WinXP brings up a bunch of popups that I don’t like. If I wanted unexpected popup windows, I’d run a Web browser. I couldn’t quickly figure out how to disable those.
I couldn’t run Windows Update. It froze every time I tried.
I found a Windows XP tuning guide at ExtremeTech. I suspect turning off the eye candy will help more than most of the suggestions in that article. I suspect if I dug around I’d find other things. We’ll see if I get some time.
XP isn’t as bad as I expected, I guess. But I’m still not going to buy it.
This, on the other hand, is worth a second look. And a third. You can now run MS Office on Linux. No need to wait for Lindows, no need to abandon your current fave distro (at least if your fave distro is Red Hat, SuSE, Mandrake, Debian, or Caldera).
It’s 55 bucks. It’s available today. It brings Office 97/2000 and Lotus Notes r5 to your Linux desktop. Other Windows apps work, but their functionality isn’t guaranteed.
You can get some screenshots at CodeWeavers. It even makes the apps look like native Linux apps.
Napster; Pentium 333-II; OS and APP installations
Emergency Repair Disks are your friend. We have no company policy on ERDs. That needs to change. Yes, I know floppies are about as reliable these days as dear departed Royals closer Ricky Bottalico (nicknamed “Blow-ttalico” last year because of what he so frequently did to late-game leads). But an ERD created on a fresh floppy and then put away in a safe place ought to be reasonably reliable, and an unreadable ERD is less maddening than no ERD at all–at least you’re taking precautions, right? Besides, hopefully you’re like me and you grabbed a 386 off the scrap heap and put DOS and the old DOS version of Norton Utilities on it so you have Disktool and Norton Disk Doctor (run in that order) to fix bad floppies, right?
Why are ERDs your friend? Well, on a system at work Friday, NT must have asked the question, “Kernel? What’s a kernel? We don’t need no stinkin’ kernel!” because the NT loader couldn’t find it. So they brought me in. I asked if there was an ERD available, knowing full well what the answer would be. Well, I didn’t predict the puzzled look, but I got the “no” part right. So then I asked what the most similar system in the immediate area was. They looked it up in the database, so I grabbed a disk, went to the system, and ran RDISK.EXE to create an ERD to use. Then I grabbed an NT4 CD and got ready to go to town.
I booted off the CD, then chose the option to repair an installation. It asked for the ERD, which I dutifully provided. It then asked what aspects to check. I de-selected all the registry-related stuff because I didn’t want it mixing registries between the systems. I just wanted it to replace system files, preferably just the missing ones like, um, the kernel.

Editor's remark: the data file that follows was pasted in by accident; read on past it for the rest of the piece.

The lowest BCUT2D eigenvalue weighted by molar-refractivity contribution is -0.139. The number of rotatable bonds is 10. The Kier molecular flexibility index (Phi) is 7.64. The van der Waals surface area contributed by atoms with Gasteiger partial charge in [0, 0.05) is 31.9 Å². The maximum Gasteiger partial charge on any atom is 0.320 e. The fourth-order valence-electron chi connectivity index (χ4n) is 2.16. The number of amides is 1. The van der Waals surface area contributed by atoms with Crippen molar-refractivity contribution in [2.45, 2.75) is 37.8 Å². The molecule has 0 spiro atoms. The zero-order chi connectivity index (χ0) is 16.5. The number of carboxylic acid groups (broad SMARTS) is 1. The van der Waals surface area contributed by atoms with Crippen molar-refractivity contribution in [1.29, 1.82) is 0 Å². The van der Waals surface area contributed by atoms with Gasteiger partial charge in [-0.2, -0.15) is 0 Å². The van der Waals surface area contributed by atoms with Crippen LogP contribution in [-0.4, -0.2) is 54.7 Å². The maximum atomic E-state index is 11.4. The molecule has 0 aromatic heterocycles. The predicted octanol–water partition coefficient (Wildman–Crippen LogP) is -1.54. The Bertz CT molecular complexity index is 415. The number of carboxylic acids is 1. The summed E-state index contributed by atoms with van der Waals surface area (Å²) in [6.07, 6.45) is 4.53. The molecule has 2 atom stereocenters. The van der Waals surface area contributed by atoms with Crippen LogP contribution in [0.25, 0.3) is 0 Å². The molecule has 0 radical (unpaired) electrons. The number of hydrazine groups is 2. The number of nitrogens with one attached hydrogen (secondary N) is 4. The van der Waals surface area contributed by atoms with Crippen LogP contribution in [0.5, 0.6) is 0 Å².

Luckily for me, the HD’s filesystem was in pretty good shape because it found files immediately and started prompting me to replace them. An awful lot of them. This bothered me but I let it do it. In the end, I had a bootable system that wouldn’t run Internet Explorer. I realized pretty quickly that the two systems had mismatched service packs, and that was the reason for the large number of files, and IE was my ticket to SP6a.
The moral of the story: Had the system had an up-to-date ERD, I could have had it back up and going in about five minutes. Lacking the ERD, I spent five minutes making one, five minutes repairing the installation, and about two hours uninstalling and reinstalling Internet Explorer and the myriad of security updates Microsoft’s released over the course of the past year.
Not that I’m complaining too badly–the user shares cube space with one of the coolest people I’ve ever met, and she turned out to be friendly and interesting as well. But downtime’s not good for the company’s bottom line, and while I’m on the clock, the bottom line’s more important than my social life.
A correction from yesterday. It took several hours for my brain to warm up yesterday I think. At least one person wrote in to ask why I ran Windows Update so close to the beginning, rather than at the end. I have no idea why I wrote it that way. He’s right, you should run Windows Update at the end, in case something you install clobbers an updated file. Slim likelihood but hey, I’ve seen all kinds of weird things and seeing as MS doesn’t know where the OS ends and applications begin, better safe than sorry.
So I went back and changed yesterday’s post to reflect the correction. Far be it from me to add more misinformation to the Information Superhighway-turned-Misinformation Traffic Jam.
Napster; Pentium 333-II; OS and APP installations